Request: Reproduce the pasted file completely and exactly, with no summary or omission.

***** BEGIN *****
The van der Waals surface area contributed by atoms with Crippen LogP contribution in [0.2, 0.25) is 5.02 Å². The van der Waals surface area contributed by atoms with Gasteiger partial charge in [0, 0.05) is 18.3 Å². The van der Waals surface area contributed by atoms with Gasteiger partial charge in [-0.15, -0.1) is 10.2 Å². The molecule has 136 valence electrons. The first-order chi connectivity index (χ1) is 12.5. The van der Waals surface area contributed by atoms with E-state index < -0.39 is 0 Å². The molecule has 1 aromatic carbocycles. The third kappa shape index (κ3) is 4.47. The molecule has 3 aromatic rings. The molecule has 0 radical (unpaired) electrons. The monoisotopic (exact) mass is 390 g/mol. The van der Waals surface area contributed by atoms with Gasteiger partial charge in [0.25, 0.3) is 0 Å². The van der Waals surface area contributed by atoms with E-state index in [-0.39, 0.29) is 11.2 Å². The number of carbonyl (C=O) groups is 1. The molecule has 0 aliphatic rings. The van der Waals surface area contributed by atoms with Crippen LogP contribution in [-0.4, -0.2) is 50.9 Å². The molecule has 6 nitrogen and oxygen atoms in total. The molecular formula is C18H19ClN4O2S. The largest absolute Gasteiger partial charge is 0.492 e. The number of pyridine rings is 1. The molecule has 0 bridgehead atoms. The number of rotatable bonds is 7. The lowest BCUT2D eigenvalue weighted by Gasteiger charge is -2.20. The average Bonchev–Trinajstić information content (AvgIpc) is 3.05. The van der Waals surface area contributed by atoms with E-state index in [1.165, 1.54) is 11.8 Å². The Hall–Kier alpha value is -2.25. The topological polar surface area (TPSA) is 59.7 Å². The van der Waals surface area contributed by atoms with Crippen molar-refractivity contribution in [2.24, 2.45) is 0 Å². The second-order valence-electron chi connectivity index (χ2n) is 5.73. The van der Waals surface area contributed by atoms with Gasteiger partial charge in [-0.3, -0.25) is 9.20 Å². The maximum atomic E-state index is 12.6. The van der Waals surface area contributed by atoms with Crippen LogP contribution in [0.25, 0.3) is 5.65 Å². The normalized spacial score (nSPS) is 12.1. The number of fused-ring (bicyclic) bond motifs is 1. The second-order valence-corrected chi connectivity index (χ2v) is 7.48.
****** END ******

The van der Waals surface area contributed by atoms with Crippen LogP contribution in [0.2, 0.25) is 5.02 Å². The van der Waals surface area contributed by atoms with Gasteiger partial charge in [0, 0.05) is 18.3 Å². The van der Waals surface area contributed by atoms with Gasteiger partial charge in [-0.15, -0.1) is 10.2 Å². The molecule has 136 valence electrons. The first-order chi connectivity index (χ1) is 12.5. The van der Waals surface area contributed by atoms with E-state index < -0.39 is 0 Å². The molecule has 1 aromatic carbocycles. The third kappa shape index (κ3) is 4.47. The molecule has 3 aromatic rings. The molecule has 0 radical (unpaired) electrons. The monoisotopic (exact) mass is 390 g/mol. The van der Waals surface area contributed by atoms with Gasteiger partial charge in [0.25, 0.3) is 0 Å². The van der Waals surface area contributed by atoms with E-state index in [-0.39, 0.29) is 11.2 Å². The number of carbonyl (C=O) groups is 1. The molecule has 0 aliphatic rings. The van der Waals surface area contributed by atoms with Crippen LogP contribution in [-0.4, -0.2) is 50.9 Å². The molecule has 6 nitrogen and oxygen atoms in total. The molecular formula is C18H19ClN4O2S. The largest absolute Gasteiger partial charge is 0.492 e. The number of pyridine rings is 1. The molecule has 0 bridgehead atoms. The number of rotatable bonds is 7. The lowest BCUT2D eigenvalue weighted by Gasteiger charge is -2.20. The average Bonchev–Trinajstić information content (AvgIpc) is 3.05. The van der Waals surface area contributed by atoms with E-state index in [1.165, 1.54) is 11.8 Å². The Hall–Kier alpha value is -2.25. The topological polar surface area (TPSA) is 59.7 Å². The van der Waals surface area contributed by atoms with Crippen molar-refractivity contribution in [2.24, 2.45) is 0 Å². The second-order valence-electron chi connectivity index (χ2n) is 5.73. The van der Waals surface area contributed by atoms with Gasteiger partial charge in [-0.3, -0.25) is 9.20 Å². The maximum atomic E-state index is 12.6. The van der Waals surface area contributed by atoms with Crippen LogP contribution in [0.25, 0.3) is 5.65 Å². The normalized spacial score (nSPS) is 12.1. The number of fused-ring (bicyclic) bond motifs is 1. The second-order valence-corrected chi connectivity index (χ2v) is 7.48.